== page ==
August 1, 2007 By Chad Vander Veen
She's the fastest train on the line
- Johnny Cash, Orange Blossom Special
Paris and Lyon, Tokyo and Osaka, Madrid and Seville, Seoul and Busan - these cities have something in common. They're connected by what many believe is the future of transportation - high-speed rail.
High-speed rail systems whisk passengers hundreds of miles in mere hours by traveling at speeds as high as 357 mph. That record, recently established by the French TGV (train grande vitesse or high-speed train), means the trains can move almost as fast as an airliner. And while most high-speed trains run slightly slower - around 200 mph - over the past several decades, they have proven their value, reliability and safety almost everywhere.
Almost everywhere but here, that is.
In Germany, the InterCityExpress - known as ICE - rockets passengers across the country to major cities like Berlin, Hamburg and Munich. The Eurostar Italia ferries riders between cities like Rome, Florence, Naples and Turin at 186 mph. Plus, Italians are in the midst of constructing nearly 400 additional miles of high-speed railway.
In Japan, high-speed trains known as Shinkansen have operated since 1964. The now expansive network of trains, tracks and stations crisscross the country and has served more than 6 billion passengers without any major safety issues.
In the United States, high-speed rail systems have yet to leave the station. In fact, they have yet to leave the realm of wishful thinking. Despite high-speed rail's proven global track record, for some reason government - be it federal, state or local - is either unable or unwilling to get onboard.
Many high-speed rail proposals exist, especially in large states with far-flung population centers, such as California, Texas and Florida, each of which announced plans for high-speed rail. The trouble is that these plans were created years ago, and not a single a mile of track has been laid.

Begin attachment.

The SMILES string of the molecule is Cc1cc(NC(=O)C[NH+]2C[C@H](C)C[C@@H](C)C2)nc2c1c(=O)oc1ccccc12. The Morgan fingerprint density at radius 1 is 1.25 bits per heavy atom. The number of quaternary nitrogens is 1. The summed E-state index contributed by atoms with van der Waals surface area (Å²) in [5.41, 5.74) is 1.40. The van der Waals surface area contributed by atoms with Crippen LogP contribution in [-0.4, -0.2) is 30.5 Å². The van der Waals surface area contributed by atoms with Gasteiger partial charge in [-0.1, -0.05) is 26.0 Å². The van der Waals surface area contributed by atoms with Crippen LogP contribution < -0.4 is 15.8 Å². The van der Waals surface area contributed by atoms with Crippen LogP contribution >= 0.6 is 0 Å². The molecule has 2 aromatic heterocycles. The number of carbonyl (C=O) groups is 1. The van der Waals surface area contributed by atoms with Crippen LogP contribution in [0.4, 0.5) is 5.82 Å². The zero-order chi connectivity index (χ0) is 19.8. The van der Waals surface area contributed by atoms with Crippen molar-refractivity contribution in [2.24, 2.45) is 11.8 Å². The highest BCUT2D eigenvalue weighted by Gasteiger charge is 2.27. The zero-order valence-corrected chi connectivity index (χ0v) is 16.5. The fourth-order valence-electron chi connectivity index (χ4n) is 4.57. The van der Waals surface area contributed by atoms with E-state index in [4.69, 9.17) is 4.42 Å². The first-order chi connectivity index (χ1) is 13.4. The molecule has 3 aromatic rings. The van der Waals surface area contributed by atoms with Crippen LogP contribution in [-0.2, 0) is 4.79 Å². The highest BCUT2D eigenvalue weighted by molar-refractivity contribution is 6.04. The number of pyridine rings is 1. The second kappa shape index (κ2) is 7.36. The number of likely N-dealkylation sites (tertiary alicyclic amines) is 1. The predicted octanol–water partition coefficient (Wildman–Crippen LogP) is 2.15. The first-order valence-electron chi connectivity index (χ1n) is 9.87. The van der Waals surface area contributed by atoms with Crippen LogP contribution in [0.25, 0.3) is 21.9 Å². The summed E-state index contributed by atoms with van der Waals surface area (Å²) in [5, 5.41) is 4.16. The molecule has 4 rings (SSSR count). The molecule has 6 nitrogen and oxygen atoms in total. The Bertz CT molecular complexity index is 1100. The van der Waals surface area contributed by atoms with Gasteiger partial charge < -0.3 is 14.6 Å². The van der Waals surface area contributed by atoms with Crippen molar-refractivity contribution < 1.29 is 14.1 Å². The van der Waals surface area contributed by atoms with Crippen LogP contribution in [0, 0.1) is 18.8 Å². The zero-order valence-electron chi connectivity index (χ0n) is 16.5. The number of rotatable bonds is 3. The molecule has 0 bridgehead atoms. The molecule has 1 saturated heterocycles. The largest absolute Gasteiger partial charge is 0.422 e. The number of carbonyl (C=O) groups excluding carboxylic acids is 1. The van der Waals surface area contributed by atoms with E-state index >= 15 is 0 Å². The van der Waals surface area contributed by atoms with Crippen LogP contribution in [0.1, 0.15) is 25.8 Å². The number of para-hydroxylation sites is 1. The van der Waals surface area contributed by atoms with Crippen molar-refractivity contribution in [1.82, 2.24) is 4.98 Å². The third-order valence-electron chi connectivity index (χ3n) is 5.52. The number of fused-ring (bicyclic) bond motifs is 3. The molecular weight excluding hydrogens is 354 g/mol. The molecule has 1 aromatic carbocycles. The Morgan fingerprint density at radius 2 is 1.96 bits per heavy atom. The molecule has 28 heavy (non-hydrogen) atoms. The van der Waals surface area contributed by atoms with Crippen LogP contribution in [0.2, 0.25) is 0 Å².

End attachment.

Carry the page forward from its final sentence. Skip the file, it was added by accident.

In other regions of closely grouped cities, similar plans now gather dust. There are designs for high-speed trains to service Midwestern cities, such as Chicago, St. Louis and Minneapolis. Likewise, a train connecting Washington, D.C., New York City and Boston has long been in the works.
So far, the best the United States has been able to come up with is the woeful Amtrak system.
Slow, expensive and chronically late, the heavily subsidized railway has consistently failed to meet expectations. Amtrak's problems, however, are hardly its own doing. The idea of Amtrak is a noble one - a nationwide passenger railway. Unfortunately Amtrak has been plagued by poor management, budget shortfalls and frequently late arrivals because most of the tracks it runs on are privately owned, which means freight takes priority over people.
There are some bright spots within Amtrak - such as the Capitol Corridor that runs between Sacramento, and San Jose, Calif. There is also Acela, Amtrak's quasi high-speed rail line in the Northeast, running from D.C. to Boston. The train is capable of speeds approaching 150 mph, but due to outdated infrastructure and arcane regional speed restrictions, the train averages around 75 mph.
Both lines boast far more ridership than other Amtrak routes, but neither can offer any service approaching true high-speed rail.
Florida seems like the perfect location to build a high-speed rail system. Long and narrow with many large and distant cities, common sense would seem to dictate that Floridians would like an